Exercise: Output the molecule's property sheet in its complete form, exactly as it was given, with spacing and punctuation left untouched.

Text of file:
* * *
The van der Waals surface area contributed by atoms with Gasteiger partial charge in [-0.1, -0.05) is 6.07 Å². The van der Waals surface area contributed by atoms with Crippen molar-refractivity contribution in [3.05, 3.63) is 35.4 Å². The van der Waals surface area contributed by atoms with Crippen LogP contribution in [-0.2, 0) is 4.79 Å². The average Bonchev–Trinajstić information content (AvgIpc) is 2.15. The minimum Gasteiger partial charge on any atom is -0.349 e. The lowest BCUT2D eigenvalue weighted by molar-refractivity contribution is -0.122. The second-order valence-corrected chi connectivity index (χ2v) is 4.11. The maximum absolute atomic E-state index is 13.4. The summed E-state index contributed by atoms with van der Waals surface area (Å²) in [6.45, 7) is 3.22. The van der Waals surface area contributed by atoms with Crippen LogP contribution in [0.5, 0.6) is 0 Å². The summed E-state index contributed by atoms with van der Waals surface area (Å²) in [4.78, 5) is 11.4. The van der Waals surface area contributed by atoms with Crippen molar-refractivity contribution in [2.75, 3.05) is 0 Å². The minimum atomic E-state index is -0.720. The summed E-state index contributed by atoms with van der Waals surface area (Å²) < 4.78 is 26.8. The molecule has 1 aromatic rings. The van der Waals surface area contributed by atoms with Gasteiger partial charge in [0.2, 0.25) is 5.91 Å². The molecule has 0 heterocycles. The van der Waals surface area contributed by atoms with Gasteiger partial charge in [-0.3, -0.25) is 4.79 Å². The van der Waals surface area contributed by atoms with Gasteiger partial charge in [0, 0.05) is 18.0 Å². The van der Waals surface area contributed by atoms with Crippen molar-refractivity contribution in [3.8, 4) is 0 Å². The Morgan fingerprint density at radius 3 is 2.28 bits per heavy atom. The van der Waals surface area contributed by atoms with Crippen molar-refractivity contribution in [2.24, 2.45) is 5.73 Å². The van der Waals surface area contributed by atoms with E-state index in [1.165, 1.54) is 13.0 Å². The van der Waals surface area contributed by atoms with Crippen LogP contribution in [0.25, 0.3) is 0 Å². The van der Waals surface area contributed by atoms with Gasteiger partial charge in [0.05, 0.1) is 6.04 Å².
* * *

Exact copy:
The van der Waals surface area contributed by atoms with Gasteiger partial charge in [-0.1, -0.05) is 6.07 Å². The van der Waals surface area contributed by atoms with Crippen molar-refractivity contribution in [3.05, 3.63) is 35.4 Å². The van der Waals surface area contributed by atoms with Crippen LogP contribution in [-0.2, 0) is 4.79 Å². The average Bonchev–Trinajstić information content (AvgIpc) is 2.15. The minimum Gasteiger partial charge on any atom is -0.349 e. The lowest BCUT2D eigenvalue weighted by molar-refractivity contribution is -0.122. The second-order valence-corrected chi connectivity index (χ2v) is 4.11. The maximum absolute atomic E-state index is 13.4. The summed E-state index contributed by atoms with van der Waals surface area (Å²) in [6.45, 7) is 3.22. The van der Waals surface area contributed by atoms with Crippen LogP contribution in [0.5, 0.6) is 0 Å². The summed E-state index contributed by atoms with van der Waals surface area (Å²) in [4.78, 5) is 11.4. The van der Waals surface area contributed by atoms with Crippen molar-refractivity contribution in [2.75, 3.05) is 0 Å². The minimum atomic E-state index is -0.720. The summed E-state index contributed by atoms with van der Waals surface area (Å²) < 4.78 is 26.8. The molecule has 1 aromatic rings. The van der Waals surface area contributed by atoms with Gasteiger partial charge in [0.2, 0.25) is 5.91 Å². The molecule has 0 heterocycles. The van der Waals surface area contributed by atoms with Gasteiger partial charge in [-0.3, -0.25) is 4.79 Å². The van der Waals surface area contributed by atoms with Gasteiger partial charge in [0, 0.05) is 18.0 Å². The van der Waals surface area contributed by atoms with Crippen molar-refractivity contribution in [3.8, 4) is 0 Å². The Morgan fingerprint density at radius 3 is 2.28 bits per heavy atom. The van der Waals surface area contributed by atoms with Crippen molar-refractivity contribution in [2.24, 2.45) is 5.73 Å². The van der Waals surface area contributed by atoms with E-state index in [1.165, 1.54) is 13.0 Å². The van der Waals surface area contributed by atoms with Crippen LogP contribution in [0.25, 0.3) is 0 Å². The van der Waals surface area contributed by atoms with Gasteiger partial charge in [0.05, 0.1) is 6.04 Å².